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- Cape man accused of attacking pregnant girlfriend (9/22/16)
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- Man convicted of Perryville convenience-store heist (9/21/16)
Slow but going
NEW YORK -- Like other athletes preparing for the New York City Marathon, Zoe Koplowitz knows the usual tips: Dress for the weather, pace yourself, start out slow.
But slow for Koplowitz, who takes to the 26.2-mile course every year with two fuschia crutches that match her eye shadow, can mean a race that stretches well into the next day.
"Last year was a little better than usual," said Koplowitz, 55. "I knocked it off in 28 hours."
Like the 30,000 or so runners attempting the marathon today, Koplowitz goes as fast as she can. She was diagnosed 30 years ago with multiple sclerosis, the degenerative disease of the nervous system.
She also has diabetes. She wears thigh braces because she suffers from a painful leg condition called illotibial band syndrome. She has carpal tunnel syndrome in her wrists from using crutches.
That hasn't stopped the motivational speaker from finishing 17 marathons, 15 of them in New York and all of them in last place.
"A cab driver told me something. It was a very nice analogy. I was kind of like the Yankees," she said. "People have a need for me to win because they have a need to win themselves. And when I finish, they do too."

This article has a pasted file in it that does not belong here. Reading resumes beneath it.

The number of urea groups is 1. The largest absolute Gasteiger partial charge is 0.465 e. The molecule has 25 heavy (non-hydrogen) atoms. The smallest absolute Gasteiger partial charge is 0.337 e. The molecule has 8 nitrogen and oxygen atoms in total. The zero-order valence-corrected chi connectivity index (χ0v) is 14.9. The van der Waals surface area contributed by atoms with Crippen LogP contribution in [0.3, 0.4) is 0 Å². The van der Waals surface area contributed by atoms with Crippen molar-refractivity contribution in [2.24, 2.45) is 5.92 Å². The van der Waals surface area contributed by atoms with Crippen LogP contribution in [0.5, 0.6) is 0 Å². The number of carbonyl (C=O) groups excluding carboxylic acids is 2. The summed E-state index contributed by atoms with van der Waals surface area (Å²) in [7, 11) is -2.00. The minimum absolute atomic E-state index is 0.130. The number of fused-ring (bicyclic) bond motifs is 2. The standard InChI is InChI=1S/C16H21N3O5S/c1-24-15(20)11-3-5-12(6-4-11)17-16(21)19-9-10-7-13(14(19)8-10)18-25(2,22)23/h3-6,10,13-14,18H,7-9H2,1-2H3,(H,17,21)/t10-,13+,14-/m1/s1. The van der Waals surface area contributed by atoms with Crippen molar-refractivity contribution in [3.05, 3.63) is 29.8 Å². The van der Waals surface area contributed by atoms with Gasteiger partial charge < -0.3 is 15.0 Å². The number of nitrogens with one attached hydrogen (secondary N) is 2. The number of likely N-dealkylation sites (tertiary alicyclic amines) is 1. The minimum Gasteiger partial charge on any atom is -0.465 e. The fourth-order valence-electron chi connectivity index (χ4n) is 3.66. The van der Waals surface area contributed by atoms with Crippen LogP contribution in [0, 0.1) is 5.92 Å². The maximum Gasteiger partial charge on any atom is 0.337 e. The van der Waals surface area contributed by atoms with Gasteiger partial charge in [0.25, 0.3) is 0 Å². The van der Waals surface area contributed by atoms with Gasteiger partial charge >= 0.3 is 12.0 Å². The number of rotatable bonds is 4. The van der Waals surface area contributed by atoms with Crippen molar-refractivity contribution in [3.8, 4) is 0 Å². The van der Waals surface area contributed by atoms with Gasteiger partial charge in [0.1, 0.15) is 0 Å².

Marathon spokesman Richard Finn said, "We think it's great that she keeps coming back."
Koplowitz' first marathon, in 1988 when she was 40, was her fastest: 19 hours, 57 minutes.
"I thought it would be 12 hours. I thought that I would just go and go and go until I got there," the New Yorker said.
Her longest marathon was more than 33 hours, in 2000. The weather that year was humid and warm, conditions that generally exacerbate her MS.
Koplowitz begins her journey at the Verrazano Bridge starting line at 6 a.m., more than four hours before the other runners. She stops every mile to stretch, and tests her blood sugar every two hours. She doesn't take a break of longer than 15 or 20 minutes, except one stop at a restaurant during the last nine or 10 miles. She doesn't sleep.
The Guardian Angels, the volunteer civilian patrol, watch over Koplowitz for the last 10 miles. Restaurants and police precincts open their doors for her in the middle of the night.
For using her crutches -- nicknamed Spot and Rover -- a good part of her training is upper-body weight work. "I've got biceps that make grown men weep," she says.
When she's not marathoning, she needs one crutch to walk.
Koplowitz is not the only disabled marathoner. The Achilles Track Club, which represents disabled runners, estimates that more than 1,000 members ran the marathon last year.
Her finish is not scored; the New York City Marathon stops recording finishers after eight hours.
She doesn't have an exact time goal. She always tells herself 24 hours, "but I realize I pushed very, very hard last year and I got 28."
"I know that I won't be able to do this forever," Koplowitz said. "Each year is very special to me."